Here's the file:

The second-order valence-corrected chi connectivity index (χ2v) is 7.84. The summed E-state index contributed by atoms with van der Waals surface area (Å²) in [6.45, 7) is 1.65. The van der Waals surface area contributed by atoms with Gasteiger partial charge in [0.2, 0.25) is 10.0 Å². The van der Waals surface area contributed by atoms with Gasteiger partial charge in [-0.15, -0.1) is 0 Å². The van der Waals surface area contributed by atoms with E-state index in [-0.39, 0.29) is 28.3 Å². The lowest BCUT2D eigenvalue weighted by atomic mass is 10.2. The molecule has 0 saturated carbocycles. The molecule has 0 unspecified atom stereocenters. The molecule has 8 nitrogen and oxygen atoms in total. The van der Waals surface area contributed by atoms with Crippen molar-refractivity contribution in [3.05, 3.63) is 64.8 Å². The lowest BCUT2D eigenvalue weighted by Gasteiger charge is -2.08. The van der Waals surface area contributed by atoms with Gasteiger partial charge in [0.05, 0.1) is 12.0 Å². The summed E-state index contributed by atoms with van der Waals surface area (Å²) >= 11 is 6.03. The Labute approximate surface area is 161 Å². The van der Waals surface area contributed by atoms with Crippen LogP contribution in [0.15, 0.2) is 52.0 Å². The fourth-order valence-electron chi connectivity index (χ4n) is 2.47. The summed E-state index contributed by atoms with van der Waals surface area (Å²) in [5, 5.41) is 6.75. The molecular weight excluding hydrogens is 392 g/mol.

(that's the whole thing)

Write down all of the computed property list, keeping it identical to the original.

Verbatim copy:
The second-order valence-corrected chi connectivity index (χ2v) is 7.84. The summed E-state index contributed by atoms with van der Waals surface area (Å²) in [6.45, 7) is 1.65. The van der Waals surface area contributed by atoms with Gasteiger partial charge in [0.2, 0.25) is 10.0 Å². The van der Waals surface area contributed by atoms with Gasteiger partial charge in [-0.15, -0.1) is 0 Å². The van der Waals surface area contributed by atoms with E-state index in [-0.39, 0.29) is 28.3 Å². The lowest BCUT2D eigenvalue weighted by atomic mass is 10.2. The molecule has 0 saturated carbocycles. The molecule has 0 unspecified atom stereocenters. The molecule has 8 nitrogen and oxygen atoms in total. The van der Waals surface area contributed by atoms with Crippen molar-refractivity contribution in [3.05, 3.63) is 64.8 Å². The lowest BCUT2D eigenvalue weighted by Gasteiger charge is -2.08. The van der Waals surface area contributed by atoms with Gasteiger partial charge in [0.05, 0.1) is 12.0 Å². The summed E-state index contributed by atoms with van der Waals surface area (Å²) >= 11 is 6.03. The Labute approximate surface area is 161 Å². The van der Waals surface area contributed by atoms with Crippen LogP contribution in [0.15, 0.2) is 52.0 Å². The fourth-order valence-electron chi connectivity index (χ4n) is 2.47. The summed E-state index contributed by atoms with van der Waals surface area (Å²) in [5, 5.41) is 6.75. The molecular weight excluding hydrogens is 392 g/mol.